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Is using a portion of quoted text on a poster a derivative work?


Question

I made a poster, for my own use, that uses a few lines from a well known song and I liked the outcome so much I'd like to share it. However, I'm not sure if taking part of a copyrighted material and displaying it in another way would be a derivative work. By changing the medium and not having a direct 1:1 representation is that enough to be new? By extension, would this apply to any "inspirational quote" style poster or graphic?

So far everything I've read is all about visual reproduction and has little insight on written or spoken material.

2013/03/14
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3/14/2013 1:50:00 PM

Accepted Answer

That question is hard to answer in general.
I think it depends on your location and what you want do with it.

I have found this link, which is about lyrics quoted in books, but I think you can transfer it to your question:
Quoting Lyrics and Dodging Copyright Issues by Grant Piercy

As suggestet, here are some quotes from the article:

Let me make this perfectly clear. Unless you want to pay royalties to someone else, or you want to limit your print run (self-publishing e-suicide), you probably don’t want to quote lyrics.

The first thing I stumbled upon the search for this topic was the term fair use, because of that, I think this is a very crucial part:

Then there’s this other term that gets thrown around: “fair use.” This is a loophole in copyright law that allows the distribution of copyrighted material for educational purposes only. Don’t fall into the trap of thinking that only a line or two of copyrighted material in your 60,000 word manuscript falls under fair-use, especially if you plan on selling that manuscript.

Then there are other factors that may influence the copyrights:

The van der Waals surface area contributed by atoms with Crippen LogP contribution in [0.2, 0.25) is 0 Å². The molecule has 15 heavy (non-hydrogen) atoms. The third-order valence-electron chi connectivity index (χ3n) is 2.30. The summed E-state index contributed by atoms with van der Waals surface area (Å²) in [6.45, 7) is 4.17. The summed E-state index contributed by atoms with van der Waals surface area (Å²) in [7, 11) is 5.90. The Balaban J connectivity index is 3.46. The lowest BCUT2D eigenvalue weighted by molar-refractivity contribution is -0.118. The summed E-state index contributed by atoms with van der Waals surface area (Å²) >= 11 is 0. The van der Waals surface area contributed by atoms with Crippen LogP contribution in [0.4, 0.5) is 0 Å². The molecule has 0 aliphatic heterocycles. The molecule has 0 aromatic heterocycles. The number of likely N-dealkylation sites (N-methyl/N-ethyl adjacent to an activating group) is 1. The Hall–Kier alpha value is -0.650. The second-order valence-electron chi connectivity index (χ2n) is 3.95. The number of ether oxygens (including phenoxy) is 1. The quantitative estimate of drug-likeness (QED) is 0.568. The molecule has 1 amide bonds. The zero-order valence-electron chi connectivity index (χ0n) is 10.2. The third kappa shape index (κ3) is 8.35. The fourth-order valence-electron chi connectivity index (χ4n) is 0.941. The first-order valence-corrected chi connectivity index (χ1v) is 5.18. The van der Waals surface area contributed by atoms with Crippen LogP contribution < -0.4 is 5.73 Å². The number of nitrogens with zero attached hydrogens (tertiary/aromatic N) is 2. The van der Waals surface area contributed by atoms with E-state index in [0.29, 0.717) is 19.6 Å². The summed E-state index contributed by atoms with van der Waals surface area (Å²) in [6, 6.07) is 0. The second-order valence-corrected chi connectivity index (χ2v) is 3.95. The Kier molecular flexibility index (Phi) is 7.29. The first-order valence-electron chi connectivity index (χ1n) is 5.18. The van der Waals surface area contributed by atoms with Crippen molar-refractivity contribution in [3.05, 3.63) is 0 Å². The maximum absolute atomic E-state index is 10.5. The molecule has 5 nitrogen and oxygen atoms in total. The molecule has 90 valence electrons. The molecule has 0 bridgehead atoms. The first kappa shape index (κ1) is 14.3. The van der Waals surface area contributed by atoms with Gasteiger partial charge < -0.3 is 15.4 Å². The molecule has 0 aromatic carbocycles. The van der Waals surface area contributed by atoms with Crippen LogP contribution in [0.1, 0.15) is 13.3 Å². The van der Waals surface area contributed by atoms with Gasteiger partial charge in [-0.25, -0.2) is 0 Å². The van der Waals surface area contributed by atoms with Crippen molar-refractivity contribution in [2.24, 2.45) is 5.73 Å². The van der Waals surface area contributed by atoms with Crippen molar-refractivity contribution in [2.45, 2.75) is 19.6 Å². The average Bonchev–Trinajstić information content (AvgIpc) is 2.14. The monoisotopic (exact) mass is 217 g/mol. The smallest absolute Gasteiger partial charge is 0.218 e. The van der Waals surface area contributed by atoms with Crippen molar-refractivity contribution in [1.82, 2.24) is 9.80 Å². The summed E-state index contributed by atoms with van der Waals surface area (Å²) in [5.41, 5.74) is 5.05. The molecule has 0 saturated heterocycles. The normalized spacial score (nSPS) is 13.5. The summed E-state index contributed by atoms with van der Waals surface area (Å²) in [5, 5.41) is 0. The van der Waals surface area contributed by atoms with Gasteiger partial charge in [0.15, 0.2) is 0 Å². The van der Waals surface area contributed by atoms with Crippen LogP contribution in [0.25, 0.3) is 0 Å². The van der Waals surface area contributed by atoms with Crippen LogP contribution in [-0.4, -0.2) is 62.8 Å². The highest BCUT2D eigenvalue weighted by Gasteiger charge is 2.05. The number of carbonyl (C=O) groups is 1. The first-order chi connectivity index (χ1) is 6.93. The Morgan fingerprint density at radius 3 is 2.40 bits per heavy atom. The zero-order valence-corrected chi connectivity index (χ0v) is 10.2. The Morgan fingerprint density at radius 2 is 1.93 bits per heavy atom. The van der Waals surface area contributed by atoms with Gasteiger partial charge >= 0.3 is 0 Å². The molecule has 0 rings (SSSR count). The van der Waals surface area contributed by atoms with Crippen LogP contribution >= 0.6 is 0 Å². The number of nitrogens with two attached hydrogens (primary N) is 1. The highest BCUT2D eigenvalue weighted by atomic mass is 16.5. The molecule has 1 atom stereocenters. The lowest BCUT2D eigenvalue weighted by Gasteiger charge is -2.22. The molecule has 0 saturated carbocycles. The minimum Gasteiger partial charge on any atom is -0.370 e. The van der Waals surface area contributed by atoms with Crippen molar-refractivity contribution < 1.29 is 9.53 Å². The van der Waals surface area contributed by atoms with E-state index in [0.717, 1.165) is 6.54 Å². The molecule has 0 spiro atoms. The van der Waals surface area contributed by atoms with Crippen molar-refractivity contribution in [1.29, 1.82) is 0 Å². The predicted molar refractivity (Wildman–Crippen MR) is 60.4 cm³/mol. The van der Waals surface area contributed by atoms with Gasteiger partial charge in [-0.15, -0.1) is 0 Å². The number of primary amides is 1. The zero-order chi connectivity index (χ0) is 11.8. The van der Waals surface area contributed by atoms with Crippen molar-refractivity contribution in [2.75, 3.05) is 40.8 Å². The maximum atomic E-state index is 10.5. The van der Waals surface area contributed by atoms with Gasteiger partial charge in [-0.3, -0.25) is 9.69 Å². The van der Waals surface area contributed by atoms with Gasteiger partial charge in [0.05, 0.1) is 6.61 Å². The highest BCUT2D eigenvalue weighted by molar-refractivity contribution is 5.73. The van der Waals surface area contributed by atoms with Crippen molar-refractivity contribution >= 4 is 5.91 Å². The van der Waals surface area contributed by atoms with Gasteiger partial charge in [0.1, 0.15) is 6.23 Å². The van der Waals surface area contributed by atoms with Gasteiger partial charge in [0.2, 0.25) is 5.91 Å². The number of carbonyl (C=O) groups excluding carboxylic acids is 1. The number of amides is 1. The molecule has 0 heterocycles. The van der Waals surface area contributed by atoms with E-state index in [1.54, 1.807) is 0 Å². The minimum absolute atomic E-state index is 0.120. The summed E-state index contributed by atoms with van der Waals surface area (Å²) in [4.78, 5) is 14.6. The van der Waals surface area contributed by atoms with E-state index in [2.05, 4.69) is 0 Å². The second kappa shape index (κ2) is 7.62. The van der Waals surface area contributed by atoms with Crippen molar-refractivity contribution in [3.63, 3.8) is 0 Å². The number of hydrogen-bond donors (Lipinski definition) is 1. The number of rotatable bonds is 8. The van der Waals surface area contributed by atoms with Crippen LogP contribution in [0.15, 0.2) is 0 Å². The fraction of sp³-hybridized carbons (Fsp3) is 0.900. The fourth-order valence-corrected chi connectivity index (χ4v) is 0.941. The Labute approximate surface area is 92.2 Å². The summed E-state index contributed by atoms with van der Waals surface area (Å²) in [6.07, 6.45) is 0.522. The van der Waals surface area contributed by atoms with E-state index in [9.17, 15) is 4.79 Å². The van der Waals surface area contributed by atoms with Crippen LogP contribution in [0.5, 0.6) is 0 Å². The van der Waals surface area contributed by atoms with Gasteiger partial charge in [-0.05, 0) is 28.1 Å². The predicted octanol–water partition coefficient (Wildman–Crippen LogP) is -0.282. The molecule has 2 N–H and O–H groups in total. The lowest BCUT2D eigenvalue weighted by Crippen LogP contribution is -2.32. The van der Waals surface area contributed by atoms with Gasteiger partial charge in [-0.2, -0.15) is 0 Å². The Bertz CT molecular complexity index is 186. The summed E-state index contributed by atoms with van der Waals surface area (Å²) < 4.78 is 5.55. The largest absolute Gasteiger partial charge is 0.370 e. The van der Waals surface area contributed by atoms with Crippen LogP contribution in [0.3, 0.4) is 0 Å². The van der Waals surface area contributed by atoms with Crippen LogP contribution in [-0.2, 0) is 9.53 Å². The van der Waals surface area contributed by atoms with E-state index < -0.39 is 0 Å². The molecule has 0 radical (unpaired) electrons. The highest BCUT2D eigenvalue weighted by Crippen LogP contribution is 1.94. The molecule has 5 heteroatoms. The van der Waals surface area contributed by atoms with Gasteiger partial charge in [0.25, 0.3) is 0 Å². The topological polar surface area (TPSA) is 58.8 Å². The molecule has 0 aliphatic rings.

You can also consider quoting something in the public domain. Almost anything 90 years or older is in the public domain — you’re free to quote it or use it as you will. This is why the field of literary mash-ups (books like Pride and Prejudice and Zombies) has become so popular in recent years. But this is tricky for different countries and different publication dates: see this List of Countries for their copyright length.

And if you really want to publish your work this might be interesting:

If you’re going to even try, the first thing you’ll want to do is check with Hal Leonard, which is the biggest name in music publishing. They have a searchable database and a form that you can fill out that will help you request the rights to the song you want to quote. But prepare to spend at least $100 per song, no matter how much of the song you plan to quote. This also depends on your desired print run and how much you want to charge for each copy of your book. Considering e-book publication is open-ended, or at least you should hope it’s open-ended, you’ll likely be asked to limit the number of copies you can sell. Once you reach this number, you’ll have to re-up with the contract you’re offered. My price-tag would’ve been somewhere north of the $500 mark.

2013/03/14
8
3/14/2013 3:11:00 PM